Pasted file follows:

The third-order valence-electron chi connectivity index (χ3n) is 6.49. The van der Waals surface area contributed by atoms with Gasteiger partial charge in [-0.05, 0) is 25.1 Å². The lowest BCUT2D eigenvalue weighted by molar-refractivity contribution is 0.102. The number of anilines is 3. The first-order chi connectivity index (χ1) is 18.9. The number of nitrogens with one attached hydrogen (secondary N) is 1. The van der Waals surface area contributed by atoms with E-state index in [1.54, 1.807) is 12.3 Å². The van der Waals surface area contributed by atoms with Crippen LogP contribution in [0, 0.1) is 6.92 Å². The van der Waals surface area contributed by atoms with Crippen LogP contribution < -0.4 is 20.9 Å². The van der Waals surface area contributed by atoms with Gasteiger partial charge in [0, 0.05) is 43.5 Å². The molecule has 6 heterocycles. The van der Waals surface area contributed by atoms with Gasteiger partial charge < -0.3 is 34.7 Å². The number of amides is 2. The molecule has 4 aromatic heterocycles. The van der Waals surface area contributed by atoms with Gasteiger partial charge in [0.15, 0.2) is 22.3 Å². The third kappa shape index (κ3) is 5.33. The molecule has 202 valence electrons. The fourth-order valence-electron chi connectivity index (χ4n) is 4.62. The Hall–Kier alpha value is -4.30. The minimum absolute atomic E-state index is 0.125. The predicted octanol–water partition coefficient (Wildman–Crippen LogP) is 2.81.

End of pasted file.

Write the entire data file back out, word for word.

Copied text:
The third-order valence-electron chi connectivity index (χ3n) is 6.49. The van der Waals surface area contributed by atoms with Gasteiger partial charge in [-0.05, 0) is 25.1 Å². The lowest BCUT2D eigenvalue weighted by molar-refractivity contribution is 0.102. The number of anilines is 3. The first-order chi connectivity index (χ1) is 18.9. The number of nitrogens with one attached hydrogen (secondary N) is 1. The van der Waals surface area contributed by atoms with E-state index in [1.54, 1.807) is 12.3 Å². The van der Waals surface area contributed by atoms with Crippen LogP contribution in [0, 0.1) is 6.92 Å². The van der Waals surface area contributed by atoms with Crippen LogP contribution < -0.4 is 20.9 Å². The van der Waals surface area contributed by atoms with Gasteiger partial charge in [0, 0.05) is 43.5 Å². The molecule has 6 heterocycles. The van der Waals surface area contributed by atoms with Gasteiger partial charge < -0.3 is 34.7 Å². The number of amides is 2. The molecule has 4 aromatic heterocycles. The van der Waals surface area contributed by atoms with Gasteiger partial charge in [0.15, 0.2) is 22.3 Å². The third kappa shape index (κ3) is 5.33. The molecule has 202 valence electrons. The fourth-order valence-electron chi connectivity index (χ4n) is 4.62. The Hall–Kier alpha value is -4.30. The minimum absolute atomic E-state index is 0.125. The predicted octanol–water partition coefficient (Wildman–Crippen LogP) is 2.81.